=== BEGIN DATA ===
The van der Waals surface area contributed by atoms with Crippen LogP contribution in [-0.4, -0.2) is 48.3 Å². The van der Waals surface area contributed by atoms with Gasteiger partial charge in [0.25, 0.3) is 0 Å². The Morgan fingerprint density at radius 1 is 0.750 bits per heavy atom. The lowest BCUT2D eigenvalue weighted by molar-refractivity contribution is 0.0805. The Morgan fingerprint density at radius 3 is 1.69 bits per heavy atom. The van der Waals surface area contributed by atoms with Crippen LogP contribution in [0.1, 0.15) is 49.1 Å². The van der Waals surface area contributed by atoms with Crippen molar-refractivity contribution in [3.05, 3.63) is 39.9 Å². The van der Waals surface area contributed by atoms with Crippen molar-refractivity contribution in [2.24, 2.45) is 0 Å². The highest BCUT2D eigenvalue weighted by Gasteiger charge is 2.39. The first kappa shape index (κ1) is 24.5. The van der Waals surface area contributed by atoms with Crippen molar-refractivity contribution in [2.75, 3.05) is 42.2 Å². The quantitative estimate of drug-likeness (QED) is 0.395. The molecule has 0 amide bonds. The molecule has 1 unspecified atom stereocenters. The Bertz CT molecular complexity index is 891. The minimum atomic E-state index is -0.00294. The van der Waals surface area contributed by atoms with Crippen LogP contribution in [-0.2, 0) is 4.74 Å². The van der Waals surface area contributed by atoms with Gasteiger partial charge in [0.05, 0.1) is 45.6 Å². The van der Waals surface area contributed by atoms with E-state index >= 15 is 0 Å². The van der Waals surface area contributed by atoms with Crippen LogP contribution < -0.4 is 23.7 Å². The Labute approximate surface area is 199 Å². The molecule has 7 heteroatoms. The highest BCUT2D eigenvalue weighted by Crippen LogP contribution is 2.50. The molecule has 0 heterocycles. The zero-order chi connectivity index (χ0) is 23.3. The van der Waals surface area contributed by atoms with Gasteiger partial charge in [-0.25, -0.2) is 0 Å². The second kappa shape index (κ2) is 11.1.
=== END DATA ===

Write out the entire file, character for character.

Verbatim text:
The van der Waals surface area contributed by atoms with Crippen LogP contribution in [-0.4, -0.2) is 48.3 Å². The van der Waals surface area contributed by atoms with Gasteiger partial charge in [0.25, 0.3) is 0 Å². The Morgan fingerprint density at radius 1 is 0.750 bits per heavy atom. The lowest BCUT2D eigenvalue weighted by molar-refractivity contribution is 0.0805. The Morgan fingerprint density at radius 3 is 1.69 bits per heavy atom. The van der Waals surface area contributed by atoms with Crippen LogP contribution in [0.1, 0.15) is 49.1 Å². The van der Waals surface area contributed by atoms with Crippen molar-refractivity contribution in [3.05, 3.63) is 39.9 Å². The van der Waals surface area contributed by atoms with Crippen molar-refractivity contribution in [2.24, 2.45) is 0 Å². The highest BCUT2D eigenvalue weighted by Gasteiger charge is 2.39. The first kappa shape index (κ1) is 24.5. The van der Waals surface area contributed by atoms with Crippen molar-refractivity contribution in [2.75, 3.05) is 42.2 Å². The quantitative estimate of drug-likeness (QED) is 0.395. The molecule has 0 amide bonds. The molecule has 1 unspecified atom stereocenters. The Bertz CT molecular complexity index is 891. The minimum atomic E-state index is -0.00294. The van der Waals surface area contributed by atoms with Crippen LogP contribution in [-0.2, 0) is 4.74 Å². The van der Waals surface area contributed by atoms with Gasteiger partial charge in [0.05, 0.1) is 45.6 Å². The van der Waals surface area contributed by atoms with E-state index >= 15 is 0 Å². The van der Waals surface area contributed by atoms with Crippen LogP contribution < -0.4 is 23.7 Å². The Labute approximate surface area is 199 Å². The molecule has 7 heteroatoms. The highest BCUT2D eigenvalue weighted by Crippen LogP contribution is 2.50. The molecule has 0 heterocycles. The zero-order chi connectivity index (χ0) is 23.3. The van der Waals surface area contributed by atoms with Gasteiger partial charge in [-0.25, -0.2) is 0 Å². The second kappa shape index (κ2) is 11.1.